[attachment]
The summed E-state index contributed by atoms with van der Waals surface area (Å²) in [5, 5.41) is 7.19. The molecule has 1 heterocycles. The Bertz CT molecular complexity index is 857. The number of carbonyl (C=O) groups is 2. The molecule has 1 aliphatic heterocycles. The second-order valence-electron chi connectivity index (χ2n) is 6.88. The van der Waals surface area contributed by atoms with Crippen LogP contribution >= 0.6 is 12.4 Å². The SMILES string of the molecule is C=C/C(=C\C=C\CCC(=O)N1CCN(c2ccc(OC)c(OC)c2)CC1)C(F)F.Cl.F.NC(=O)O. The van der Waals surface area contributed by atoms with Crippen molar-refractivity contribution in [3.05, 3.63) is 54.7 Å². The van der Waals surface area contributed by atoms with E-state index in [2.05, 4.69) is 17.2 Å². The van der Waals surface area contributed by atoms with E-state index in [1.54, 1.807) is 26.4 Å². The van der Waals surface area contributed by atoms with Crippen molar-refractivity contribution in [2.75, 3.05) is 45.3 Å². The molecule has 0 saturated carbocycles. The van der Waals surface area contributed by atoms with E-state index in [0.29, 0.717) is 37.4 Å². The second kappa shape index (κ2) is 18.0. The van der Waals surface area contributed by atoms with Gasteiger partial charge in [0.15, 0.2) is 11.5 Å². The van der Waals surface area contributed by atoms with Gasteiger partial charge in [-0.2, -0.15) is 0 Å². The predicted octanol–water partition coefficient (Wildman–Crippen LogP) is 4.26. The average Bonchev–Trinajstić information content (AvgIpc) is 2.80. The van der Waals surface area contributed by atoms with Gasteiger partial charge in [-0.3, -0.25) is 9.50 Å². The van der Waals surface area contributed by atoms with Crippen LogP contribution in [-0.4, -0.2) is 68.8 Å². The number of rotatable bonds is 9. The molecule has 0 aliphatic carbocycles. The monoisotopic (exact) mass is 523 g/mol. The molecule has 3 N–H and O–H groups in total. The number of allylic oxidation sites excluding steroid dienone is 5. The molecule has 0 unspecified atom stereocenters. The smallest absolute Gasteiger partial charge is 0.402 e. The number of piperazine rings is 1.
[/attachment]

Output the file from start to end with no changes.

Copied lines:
The summed E-state index contributed by atoms with van der Waals surface area (Å²) in [5, 5.41) is 7.19. The molecule has 1 heterocycles. The Bertz CT molecular complexity index is 857. The number of carbonyl (C=O) groups is 2. The molecule has 1 aliphatic heterocycles. The second-order valence-electron chi connectivity index (χ2n) is 6.88. The van der Waals surface area contributed by atoms with Crippen LogP contribution >= 0.6 is 12.4 Å². The SMILES string of the molecule is C=C/C(=C\C=C\CCC(=O)N1CCN(c2ccc(OC)c(OC)c2)CC1)C(F)F.Cl.F.NC(=O)O. The van der Waals surface area contributed by atoms with Crippen molar-refractivity contribution in [3.05, 3.63) is 54.7 Å². The van der Waals surface area contributed by atoms with E-state index in [2.05, 4.69) is 17.2 Å². The van der Waals surface area contributed by atoms with E-state index in [1.54, 1.807) is 26.4 Å². The van der Waals surface area contributed by atoms with Crippen molar-refractivity contribution in [2.75, 3.05) is 45.3 Å². The molecule has 0 saturated carbocycles. The van der Waals surface area contributed by atoms with E-state index in [0.29, 0.717) is 37.4 Å². The second kappa shape index (κ2) is 18.0. The van der Waals surface area contributed by atoms with Gasteiger partial charge in [0.15, 0.2) is 11.5 Å². The van der Waals surface area contributed by atoms with Gasteiger partial charge in [-0.2, -0.15) is 0 Å². The predicted octanol–water partition coefficient (Wildman–Crippen LogP) is 4.26. The average Bonchev–Trinajstić information content (AvgIpc) is 2.80. The van der Waals surface area contributed by atoms with Gasteiger partial charge in [-0.3, -0.25) is 9.50 Å². The van der Waals surface area contributed by atoms with Crippen LogP contribution in [-0.4, -0.2) is 68.8 Å². The number of rotatable bonds is 9. The molecule has 0 aliphatic carbocycles. The monoisotopic (exact) mass is 523 g/mol. The molecule has 3 N–H and O–H groups in total. The number of allylic oxidation sites excluding steroid dienone is 5. The molecule has 0 unspecified atom stereocenters. The smallest absolute Gasteiger partial charge is 0.402 e. The number of piperazine rings is 1.